Monday, January 31, 2005

Sense and Sensibility

Dr. Charles points us to a very interesting article:

The Partial-Birth Abortion Ban Act of 2003, which is the only federal law ever to include the phrases "gruesome and inhumane" and "removing the baby's brains," was signed last November by George W. Bush and has just been declared unconstitutional by three separate U.S. District Court judges. Its next stop is the U.S. Circuit Courts of Appeal. ... This story is about that mission, and about how one abortion doctor and one right-to-life cartoonist helped set off the most sustained and rhetorically high-pitched battle in the forty-year history of this country's abortion wars.

The Partial-Birth Abortion Ban does not prohibit what most people think it prohibits. It is not a late-abortion law. Apart from a single quoted remark in its "findings" section, which is a kind of declaratory preface, the ban contains no mention at all of third-trimester abortion, or of any gestational point in pregnancy. It criminalizes only by method, outlawing some actions during a pregnancy termination but not others, meaning that as practical legislation-isolated from its mission, that is, and considered solely as a directive on what physicians may and may not do in a procedure room-it makes clear ethical sense only to people who don't spend much time thinking about abortion. Defending the Partial-Birth Abortion Ban in court, as teams of Justice Department lawyers were dispatched this spring and summer to do, requires arguing to judges that pulling a fetus from a woman's body in dismembered pieces is legal, medically acceptable, and safe; but that pulling a fetus out intact, so that if the woman wishes the fetus can be wrapped in a blanket and handed to her, is appropriately punishable by a fine, or up to two years' imprisonment, or both.

Two comments (emphasis and quote order mine):

On August 26, Richard Casey overturned the Partial-Birth Abortion Ban. His ruling described D&X as "gruesome, brutal, barbaric, and uncivilized,"...

Granted, it's difficult for me to look at a surgical procedure through the eyes of a lay person; I have a completely different perspective. But let's make one thing clear. A D&X is not gruesome, brutal, barbaric, and uncivilized. It is an appropriate surgical procedure. Nothing more, nothing less.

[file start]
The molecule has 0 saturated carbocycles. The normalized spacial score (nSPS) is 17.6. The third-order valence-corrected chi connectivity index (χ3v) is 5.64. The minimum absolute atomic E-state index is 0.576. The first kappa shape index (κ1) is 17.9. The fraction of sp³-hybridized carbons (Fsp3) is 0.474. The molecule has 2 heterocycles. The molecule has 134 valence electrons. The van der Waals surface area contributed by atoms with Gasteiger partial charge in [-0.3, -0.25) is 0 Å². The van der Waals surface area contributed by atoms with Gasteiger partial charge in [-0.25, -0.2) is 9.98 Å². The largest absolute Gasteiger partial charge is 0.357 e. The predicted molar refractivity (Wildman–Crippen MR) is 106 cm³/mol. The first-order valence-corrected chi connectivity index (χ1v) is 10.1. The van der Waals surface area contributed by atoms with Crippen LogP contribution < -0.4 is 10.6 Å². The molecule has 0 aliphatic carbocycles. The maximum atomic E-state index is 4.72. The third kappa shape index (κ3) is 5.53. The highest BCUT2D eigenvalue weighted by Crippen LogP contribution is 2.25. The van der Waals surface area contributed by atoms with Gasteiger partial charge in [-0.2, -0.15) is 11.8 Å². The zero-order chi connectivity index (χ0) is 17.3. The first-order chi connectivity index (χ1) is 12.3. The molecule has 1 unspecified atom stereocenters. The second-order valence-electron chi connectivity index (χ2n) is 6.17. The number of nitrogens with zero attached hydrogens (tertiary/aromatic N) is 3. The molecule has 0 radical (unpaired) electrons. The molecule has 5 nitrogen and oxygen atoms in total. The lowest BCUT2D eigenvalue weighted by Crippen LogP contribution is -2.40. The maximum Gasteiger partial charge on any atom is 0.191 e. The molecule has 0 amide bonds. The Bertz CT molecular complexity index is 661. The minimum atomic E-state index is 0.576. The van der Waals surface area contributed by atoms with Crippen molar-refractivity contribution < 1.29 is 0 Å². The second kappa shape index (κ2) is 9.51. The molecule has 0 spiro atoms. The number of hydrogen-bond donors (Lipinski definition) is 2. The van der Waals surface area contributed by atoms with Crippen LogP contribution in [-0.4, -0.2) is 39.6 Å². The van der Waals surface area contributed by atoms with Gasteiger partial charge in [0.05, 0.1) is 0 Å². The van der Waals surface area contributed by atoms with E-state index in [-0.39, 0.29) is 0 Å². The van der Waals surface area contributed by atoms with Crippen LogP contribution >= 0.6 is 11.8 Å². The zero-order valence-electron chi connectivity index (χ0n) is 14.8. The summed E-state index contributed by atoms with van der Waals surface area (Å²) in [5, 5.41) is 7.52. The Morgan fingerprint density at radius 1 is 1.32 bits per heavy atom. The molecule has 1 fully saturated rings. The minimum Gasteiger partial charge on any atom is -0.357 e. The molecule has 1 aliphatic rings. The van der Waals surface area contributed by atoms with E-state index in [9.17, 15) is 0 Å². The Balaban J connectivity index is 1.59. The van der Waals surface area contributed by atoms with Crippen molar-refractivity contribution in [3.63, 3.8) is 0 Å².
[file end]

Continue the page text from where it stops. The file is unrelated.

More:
[I had a bunch of drawings and pictures to show you, but Blogger ate my post. I'll try to find them again, and I'll update.]


What the ambivalent and unconvinced need, from the perspective of the indefatigable right-to-life tactician, is visuals-literal visuals, to shock people from complacency; and verbal descriptions that force people to keep picturing what actually takes place in an abortion-procedure room. This has been the primary mission of the Partial-Birth Abortion Ban. There is long-term legal strategy at work, too, and practical thinking about ways to discourage abortion doctors from going about their business, but the ban-like its offshoot, the Unborn Child Pain Awareness Act, introduced late this spring in both the House and the Senate-is fundamentally an image-manipulation campaign.


Was any method safe, if up-close visual acceptability were to become the basis for some new legal standard?

Needles to say, I think the standard of care for a surgical procedure should be medical, not image-manipulation campaign[s], or visual acceptability. Women who have an abortion already *have* to pass the "moral struggle" test--if they don't become dejected about having to undergo the procedure, they're at best suspect, at worst defective. Now, it appears women will have to pass a new, surreal "procedural gross-out acceptability" test.

Bodily functions and fluids, blood and guts, burning flesh, and decomposing tissue--both maternal and fetal--are not aesthetically pleasing, and, often time, the smell is quite bad. There's nothing civilized about any type of surgery. It's a brutal, traumatic undertaking. If the new standard of care for women's health is to become not offending strangers' sensibilities, allow me to sound a note of alarm. This is an unattainable standard, totally divorced from reality.


At 3:32 AM, Anonymous Anonymous said...

glad you read the article - very long and tedious at times but you've captured the main points well. It reminds me of another piece of legislation... hmmm... something about blastocysts "snuggling" into the uterine lining?

At 11:19 PM, Blogger ema said...

Thanks again for the pointer. A very good article. I only wished I hadn't lost the part of the post with pics. [I was going to explain the indication for the technique, effacement, dilatation, cervical tears, etc.]

Snuggling, indeed! I don't know if you read Amanda, but make sure not to miss this latest example of "ideology trumps reality".


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